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a. As our enemies are joining forces, so should we.

b. We should join forces as our enemies are.

c. We should join forces, as our enemies are.

Which could mean

  1. We should join forces because our enemies are.

?

I think they could all mean

  1. We should join forces while our enemies are.

  2. We should join forces in the same way our enemies are.

Is that correct?

Many thanks.

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    It should really be "...as our enemies do", because "join" is something you do, not something you are.
    – stangdon
    Aug 19, 2022 at 11:30
  • Thank you Stangdon. The idea was that We should join forces as our enemies are JOINING FORCES.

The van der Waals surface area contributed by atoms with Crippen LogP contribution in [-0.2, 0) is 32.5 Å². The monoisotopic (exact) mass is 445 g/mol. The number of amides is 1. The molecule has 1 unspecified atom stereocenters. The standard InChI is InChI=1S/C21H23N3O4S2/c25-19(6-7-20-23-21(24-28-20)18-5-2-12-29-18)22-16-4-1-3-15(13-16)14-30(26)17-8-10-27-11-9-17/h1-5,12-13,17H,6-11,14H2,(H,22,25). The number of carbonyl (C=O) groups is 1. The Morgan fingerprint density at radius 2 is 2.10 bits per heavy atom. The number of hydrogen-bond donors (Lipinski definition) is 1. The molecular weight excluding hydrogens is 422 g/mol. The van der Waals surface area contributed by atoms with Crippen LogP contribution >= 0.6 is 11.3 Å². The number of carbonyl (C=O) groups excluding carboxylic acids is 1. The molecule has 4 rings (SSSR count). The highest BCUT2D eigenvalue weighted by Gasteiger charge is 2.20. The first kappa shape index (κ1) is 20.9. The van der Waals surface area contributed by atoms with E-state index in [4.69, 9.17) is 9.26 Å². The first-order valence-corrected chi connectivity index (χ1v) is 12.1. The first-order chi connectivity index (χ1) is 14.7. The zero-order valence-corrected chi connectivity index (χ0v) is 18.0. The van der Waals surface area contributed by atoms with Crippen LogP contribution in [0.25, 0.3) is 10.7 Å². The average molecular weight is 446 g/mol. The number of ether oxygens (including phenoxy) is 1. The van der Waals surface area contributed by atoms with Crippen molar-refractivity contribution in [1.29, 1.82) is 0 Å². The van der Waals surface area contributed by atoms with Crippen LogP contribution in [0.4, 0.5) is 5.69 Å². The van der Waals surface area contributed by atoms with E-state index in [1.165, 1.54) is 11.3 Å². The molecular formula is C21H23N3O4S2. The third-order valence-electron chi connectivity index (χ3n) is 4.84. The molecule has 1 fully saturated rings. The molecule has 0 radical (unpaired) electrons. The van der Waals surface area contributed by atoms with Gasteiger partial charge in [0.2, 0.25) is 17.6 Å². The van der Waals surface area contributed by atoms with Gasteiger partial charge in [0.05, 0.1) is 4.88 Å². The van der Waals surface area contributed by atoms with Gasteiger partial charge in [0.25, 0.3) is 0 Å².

– azz
    Aug 19, 2022 at 12:34

1 Answer 1

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Yes, it's ambiguous. It might be good ambiguity (you can pack two meanings into one sentence) or bad ambiguity (the intended meaning is unclear), or not real ambiguity (if the context and background knowledge makes the intent clear).

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